Thanksgiving is right around the corner and everyone is thinking about main course and side dishes. Sometimes its hard to get your family to sway from the ubiquitous green bean casserole made with soup from a can and freeze dried onion (are they really?), or sweet potatoes with marshmallows, something I simply can not wrap my head around. (Marshmallows are for hot chocolate and s’mores, nothing else!) No, I am not a food snob, I chalk it up to questionable dishes I was served as a child. So it has been my mission to challenge myself by taking a traditional dish and giving it a twist. For example: my brussels sprouts with apple and cranberry is a great way to update the much maligned brussels sprout.
This year I came up with something new, using farro and butternut squash. The twist here is cooking your farro in apple cider vinegar. It’s sounds a little crazy, but I promise it totally works.
The farro and butternut squash will take about the same amount of time to cook. Once done have them both cool on the sheet tray.
I softened the onions in the dressing for about 10 minutes while it cooled. This step makes the onion a little more palatable and flavors the dressing.
The sheet tray is going to be your friend. It allows everything to lay flat and cool quicker than a bowl. Toss with your hands or a small spatula, but do it gently as to not break up the squash.
Add some parsley for color. Speaking of color, check out the pomegranate arils! Below the recipe I have a super simple and non-messy way to peel them.
Toss your salad greens with the reserved dressing.
The finished product topped with chopped hazelnuts. This is a wonderful salad dish to have on your buffet. The farro-squash part can be made a day or two ahead – all the better for flavor blending. Lightly toss your spinach greens just before plating, top with the farro and garnish with the hazelnuts.
Farro, Butternut Squash and Pomegranate Salad
2 lb. butternut squash, rinsed well to remove the dirt and peeled
Extra virgin olive oil
Ground black pepper
2 cups a good apple cider vinegar plus 2 cups of water
1 bay leaf
1 cup semi-pearled farro
¾ cup pomegranate arils, see note
1 small red onion, about 3 oz., thinly sliced
¼ cup minced fresh parsley leaves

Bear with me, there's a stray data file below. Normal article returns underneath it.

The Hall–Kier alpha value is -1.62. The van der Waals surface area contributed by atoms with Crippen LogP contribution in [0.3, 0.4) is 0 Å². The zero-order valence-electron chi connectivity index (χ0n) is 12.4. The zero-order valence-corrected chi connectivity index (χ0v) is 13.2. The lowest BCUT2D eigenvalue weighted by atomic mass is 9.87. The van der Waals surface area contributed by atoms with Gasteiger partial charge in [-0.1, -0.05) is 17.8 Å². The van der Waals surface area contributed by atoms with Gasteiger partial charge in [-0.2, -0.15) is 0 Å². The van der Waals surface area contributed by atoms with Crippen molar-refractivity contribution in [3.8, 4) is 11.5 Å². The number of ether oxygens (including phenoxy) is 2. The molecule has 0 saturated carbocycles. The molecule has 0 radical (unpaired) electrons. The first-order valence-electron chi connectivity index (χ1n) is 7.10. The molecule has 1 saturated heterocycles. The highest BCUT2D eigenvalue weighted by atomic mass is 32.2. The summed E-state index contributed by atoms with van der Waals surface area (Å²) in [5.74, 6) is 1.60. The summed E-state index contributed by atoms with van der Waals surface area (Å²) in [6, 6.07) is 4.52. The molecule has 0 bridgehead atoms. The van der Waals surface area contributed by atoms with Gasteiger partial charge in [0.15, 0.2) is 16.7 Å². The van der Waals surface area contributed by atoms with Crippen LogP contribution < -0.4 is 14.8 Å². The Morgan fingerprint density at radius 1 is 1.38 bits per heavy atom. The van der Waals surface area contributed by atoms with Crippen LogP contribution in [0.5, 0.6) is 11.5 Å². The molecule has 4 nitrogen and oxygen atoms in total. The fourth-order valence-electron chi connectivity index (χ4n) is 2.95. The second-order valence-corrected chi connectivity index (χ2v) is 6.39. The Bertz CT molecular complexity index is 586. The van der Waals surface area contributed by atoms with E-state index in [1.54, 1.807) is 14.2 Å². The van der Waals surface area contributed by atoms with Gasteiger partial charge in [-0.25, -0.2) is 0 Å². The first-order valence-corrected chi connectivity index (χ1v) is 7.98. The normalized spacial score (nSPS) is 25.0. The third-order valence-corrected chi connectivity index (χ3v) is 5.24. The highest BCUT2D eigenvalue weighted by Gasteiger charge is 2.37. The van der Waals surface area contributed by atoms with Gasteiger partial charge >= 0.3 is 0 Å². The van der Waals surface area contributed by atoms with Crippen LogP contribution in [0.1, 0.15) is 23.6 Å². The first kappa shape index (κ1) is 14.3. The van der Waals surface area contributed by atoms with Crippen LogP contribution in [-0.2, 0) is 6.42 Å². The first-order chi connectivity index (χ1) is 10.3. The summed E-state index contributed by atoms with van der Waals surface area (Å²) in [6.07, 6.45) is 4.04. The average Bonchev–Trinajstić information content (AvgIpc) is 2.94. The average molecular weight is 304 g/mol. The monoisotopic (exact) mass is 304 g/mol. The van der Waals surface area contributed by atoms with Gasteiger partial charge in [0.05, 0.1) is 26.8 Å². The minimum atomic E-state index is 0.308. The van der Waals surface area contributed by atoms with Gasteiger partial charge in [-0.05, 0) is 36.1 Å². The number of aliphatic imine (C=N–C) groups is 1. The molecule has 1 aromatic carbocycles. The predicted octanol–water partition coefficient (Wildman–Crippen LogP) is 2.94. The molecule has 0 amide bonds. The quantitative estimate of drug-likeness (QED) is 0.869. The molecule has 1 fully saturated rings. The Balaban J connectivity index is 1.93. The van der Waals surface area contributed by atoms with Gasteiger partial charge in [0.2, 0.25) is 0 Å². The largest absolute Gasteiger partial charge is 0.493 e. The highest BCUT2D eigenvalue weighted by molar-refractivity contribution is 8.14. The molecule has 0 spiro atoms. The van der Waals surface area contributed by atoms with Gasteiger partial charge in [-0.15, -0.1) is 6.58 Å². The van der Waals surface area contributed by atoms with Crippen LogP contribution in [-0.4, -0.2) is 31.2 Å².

Roasted hazelnuts, crushed or garnish
1 – 5 oz. box of spinach greens
¼ cup apple cider
2 tablespoons maple syrup
¼ teaspoon dried thyme
½ cup of extra virgin olive oil
¼ cup avocado or canola
¼ teaspoon each of kosher salt and pepper
1. Preheat the oven to 425.
2. Cut the butternut into 1” cubes. Take care to get them all about the same size so they cook at the same rate. You should have about 4 cups. Place on a rimmed baking sheet and toss with 2 tablespoons of olive oil and a good seasoning of salt and pepper. Cook for 15 minutes until slightly tender. You don’t want them to be really mushy, otherwise they will mash up into the mix. Remove from the oven and let cool on the baking sheet.
3. While you are prepping the butternut place the cider, water, 1 teaspoon of salt and bay leaf in a pot. Bring to a boil and add the farro. Reduce the heat to medium and simmer for about 20 minutes. The farro should be slightly chewy, al dente. Drain and let cool on a baking sheet with your squash.
4. While things are cooking make your vinaigrette. Place all of the ingredients in a bowl and whisk to combine. Taste for seasoning and add the onions. Set aside for about 15 minutes.
5. Scoop out the onions and add to the sheet pan with the farro and squash. Its ok if some of the vinaigrette is drizzled. Add the pomegranate seeds and parsley. Gently toss it all together. Taste for seasoning
6. Serve over spinach greens dressed with the reserved vinaigrette.
How to de-seed a pomegranate:
1. Take a large bowl and fill it with cool water and place in your sink. This helps contain the possible mess!
2. Cut the top off the pomegranate and then follow the white ribs. You should get about 4-5 sections. Place them in the bowl of water and using your fingers gently dislodge the arils, or seeds. The arils will fall to the bottom of the bowl and the white pith will float to the top.
3. Scoop out the white pith and drain. Pop off any remaining pith from the arils and rinse under cool water. Drain will and store in an airtight container. They will last in the fridge for about 5 days. Toss when they start to look sticky and smell a little vinegary.
Recipe created by Maria Reina of Bella Cucina Maria